6     is this kind of vague assertion that Mr. Lukic was not in Visegrad at the

 7     time.  These crimes occurred late in the day.  Let's say the Prosecution

 8     was required in our investigations found a witness that said, Well at

 9     noon I saw Mr. Lukic in the centre of town having a cup of coffee.  I

10     produce that witness, as required by the Court in our direct case, the

11     witness, the Defence witness now in the -- in the --or Mr. Lukic or one

12     of his witnesses, can simply say, "Well, he was there until the morning

13     of the 7th and it was sometime in the afternoon that he left for

14     Belgrade" or Obrenovac or wherever he is now saying he was.  It permits

15     the Defence to tailor their evidence to what is introduced during the

16     Prosecution case.

17             JUDGE ROBINSON:  Thank you.

18             All right.  We are going to take a break shortly, but I wanted

19     Mr. Alarid to give us his submissions on the question of the consequence

20     of the failure of the Defence to provide information required by Rule 67.

21     You have heard the Prosecution say that the consequences that you would

22     be precluded from leading that evidence, if you don't provide the

23     required information under Rule 67.  That's a very serious consequence.

24             MR. ALARID:  Well, at risk of sounding flip, I think that would

25     be an outrageous remedy because in a totality of the circumstances

Page 219

 1     situation, given the history of counsel, and I think the obvious ability

 2     to prepare this case, whether the problems were caused by the client,

 3     counsel or a combination, I don't think that there can be any situation

 4     that's more difficult on an accused, when you don't get to choose your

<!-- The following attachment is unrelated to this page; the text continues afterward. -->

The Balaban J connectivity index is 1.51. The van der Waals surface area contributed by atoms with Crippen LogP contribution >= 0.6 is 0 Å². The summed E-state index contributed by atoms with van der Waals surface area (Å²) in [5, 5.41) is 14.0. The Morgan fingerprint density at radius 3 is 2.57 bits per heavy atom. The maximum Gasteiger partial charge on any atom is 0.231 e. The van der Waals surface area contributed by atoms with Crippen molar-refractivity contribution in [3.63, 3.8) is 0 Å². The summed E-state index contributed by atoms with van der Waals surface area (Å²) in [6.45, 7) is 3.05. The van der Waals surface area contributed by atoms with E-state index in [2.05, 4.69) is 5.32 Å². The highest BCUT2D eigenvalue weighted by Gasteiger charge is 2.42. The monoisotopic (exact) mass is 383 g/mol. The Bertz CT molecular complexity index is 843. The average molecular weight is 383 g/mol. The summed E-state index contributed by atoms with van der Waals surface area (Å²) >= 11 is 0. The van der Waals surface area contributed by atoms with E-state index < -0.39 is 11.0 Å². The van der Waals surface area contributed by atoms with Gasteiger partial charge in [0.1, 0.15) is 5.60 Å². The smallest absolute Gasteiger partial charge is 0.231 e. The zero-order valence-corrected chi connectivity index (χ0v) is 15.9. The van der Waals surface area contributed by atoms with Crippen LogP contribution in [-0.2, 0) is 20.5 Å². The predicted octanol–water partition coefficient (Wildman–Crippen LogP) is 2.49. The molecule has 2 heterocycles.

5     own attorney.  Often times, when I'm hired by a private client, the

 6     relationship that I build with that client is essential to the effective

 7     preparation of a case and quickly, if the clients is unhappy with me in a

 8     private situation, that's easily remedied.

 9             JUDGE ROBINSON:  Mr. Alarid, you're making an entirely different

10     points.

11             MR. ALARID:  Well, but it is --

12             JUDGE ROBINSON:  Your points relates now to the state of your

13     preparedness.  That's not what I'm talking about.

14             MR. ALARID:  Well, but it is --

15             JUDGE ROBINSON:  I'm saying as a matter of law, if the rules

16     require you to provide the Prosecutor with specific information of alibi

17     as to where the accused said he was on a particular day, the names of the

18     witnesses who can substantiate that alibi and any other relevant evidence

19     to substantiate the alibi, what is the consequence of the failure to

20     provide that?  Why should you be allowed to lead the evidence?  This has

21     nothing to do with the fact that you came into the case late.  If you

22     wish to apply for more time in which to provide it, then we can hear that

23     application.  But please understand that that is not an answer to the

24     question which I have asked.

25             MR. ALARID:  And I didn't mean to digress, Judge.  I just feel

Page 220

 1     that it is relevant only because when -- I think that I've in good faith

 2     provided the information as quick as it's come to me.  That's --

 3                           [Trial Chamber confers]

 4             MR. ALARID:  And so it's been given as quick as I've received it.

 5     And I think it is absolutely the most destructive of decisions to exclude

 6     evidence because the defendant is always entitled to put on a defence.

 7     He may not be required to testify, he may not be required to put on a

 8     shred of evidence but he's entitled to put on his defence and if the

 9     first time an investigator -- because the contrary is this:  Do I go to

10     all my witnesses and say, the first time an investigator from the

11     Milan Lukic team or any team has ever talked to me is June of 2008

12     related to crimes of 1992 and these are people that had to be located in

13     the mountains in towns they've moved, the same problems the Prosecution

14     had except they've had a dozen years to put this case together, and I've

15     had all of really productive time, eight weeks.

16             And so from an eight week perspective, I mean, I have single